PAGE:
I'm not denying there are bugs here. But the impact has been minimal due to the speedy response. I don't know anyone who had intruders from this zero-day exploit.

    In my mind, a true PR disaster -- having your product burn down cars and catch fire on planes, prompting every single domestic flight to cite it by name, triggering multiple recalls. That's a disaster, with real-world impact. This wasn't that. That's why I say it's hyperbolic to equate these relatively low-impact bugs to true disasters.
    But but it does affect goodwill toward Apple. Apple earn most profits on smartphone sales because people trust the high quality of Apple products. 
    Which is exactly why the first section of this editorial is about customer satisfaction, and not the bugs themselves. This guy gets it.
    Wouldn’t customers be satisfied that Apple have speedily fix bugs. I think more people would be upset if they had to wait weeks, days even for a fix. Yeah bugs suck but fixing them in a timely manner is equally, if not, more important. 
    docno42pscooter63jahbladerandominternetpersonStrangeDays
  • Reply 25 of 119
    asdasdasdasd Posts: 5,080member
    nhughes said:
    nhughes said:
    Hyperbolic piece, our week after Thanksgiving was joyous and without issue on any of our devices? What are we doing wrong??

    Guessed the byline by the headline. 
    "Major problems did not affect me, therefore they are not major problems."

    I said Apple, the company, had a week that was not joyous. By any measure it was a public relations disaster. I am genuinely glad to hear your week was joyous, though.
    By the same exact token -- just because some people experienced problems doesn't mean many or most. I've been with family all thru and after Thanksgiving, all Apple devices, and none of us were in a living nightmare because none of us experienced any problems. Sure bugs exist, but the way the techie echo chamber makes it out you'd think everyone's devices were failing everywhere. They aren't. 
    If you found out that your front door lock didn't work properly, even though no actually one took advantage of it and broke into your home, would you give the lock company a pass for their mistake? The root bug in macOS is an embarrassment for Apple, and they deserve to be taken to task for it.

    My iPhone X was not affected by the iOS 11.1.2 bug, but my wife's was. Took multiple attempts to install the 11.2 update because the springboard kept repeatedly crashing. On any week, that would be a bad bug. On this week, it's the capstone for an unfortunate series of self-inflicted wounds.
    I'm not denying there are bugs here. But the impact has been minimal due to the speedy response. I don't know anyone who had intruders from this zero-day exploit.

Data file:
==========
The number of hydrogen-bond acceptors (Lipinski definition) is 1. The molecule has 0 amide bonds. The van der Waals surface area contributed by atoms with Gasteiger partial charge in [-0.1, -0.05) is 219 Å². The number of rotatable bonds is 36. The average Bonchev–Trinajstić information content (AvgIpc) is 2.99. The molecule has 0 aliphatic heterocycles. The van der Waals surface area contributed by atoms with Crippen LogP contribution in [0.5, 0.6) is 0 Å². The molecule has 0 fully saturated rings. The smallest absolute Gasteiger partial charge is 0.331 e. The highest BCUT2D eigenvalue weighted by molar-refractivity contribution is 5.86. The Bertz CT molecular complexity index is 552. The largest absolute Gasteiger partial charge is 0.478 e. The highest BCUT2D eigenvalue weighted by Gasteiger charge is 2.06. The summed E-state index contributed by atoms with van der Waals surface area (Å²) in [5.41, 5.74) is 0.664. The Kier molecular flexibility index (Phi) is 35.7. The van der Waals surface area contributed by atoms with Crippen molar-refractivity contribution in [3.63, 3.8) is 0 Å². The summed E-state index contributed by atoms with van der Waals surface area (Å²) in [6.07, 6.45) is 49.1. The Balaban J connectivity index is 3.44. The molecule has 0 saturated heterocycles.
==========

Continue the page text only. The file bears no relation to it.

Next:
In my mind, a true PR disaster -- having your product burn down cars and catch fire on planes, prompting every single domestic flight to cite it by name, triggering multiple recalls. That's a disaster, with real-world impact. This wasn't that. That's why I say it's hyperbolic to equate these relatively low-impact bugs to true disasters.
    It surprising how few people were affected because I would have thought that local notifications were universal. No doubt millions were. 

    It has a very severe effect in my phone. In fact I thought the hardware was broken because a reboot didn’t solve it. The iPhone was literally unusable, running hot and black screening every 15 seconds. I had to google the issue on my laptop. 

    Also it didn’t happen at 12:15 AM here (GMT). I was using Netflix until 2am last night. When I awoke at 9 the phone was in the loop. So it looks like it was 12:15 am Pacific time. 
  • Reply 26 of 119
    nhughes said:
    nhughes said:
    Hyperbolic piece, our week after Thanksgiving was joyous and without issue on any of our devices? What are we doing wrong??

    Guessed the byline by the headline. 
    "Major problems did not affect me, therefore they are not major problems."

    I said Apple, the company, had a week that was not joyous. By any measure it was a public relations disaster. I am genuinely glad to hear your week was joyous, though.
    By the same exact token -- just because some people experienced problems doesn't mean many or most. I've been with family all thru and after Thanksgiving, all Apple devices, and none of us were in a living nightmare because none of us experienced any problems. Sure bugs exist, but the way the techie echo chamber makes it out you'd think everyone's devices were failing everywhere. They aren't. 
    If you found out that your front door lock didn't work properly, even though no actually one took advantage of it and broke into your home, would you give the lock company a pass for their mistake? The root bug in macOS is an embarrassment for Apple, and they deserve to be taken to task for it.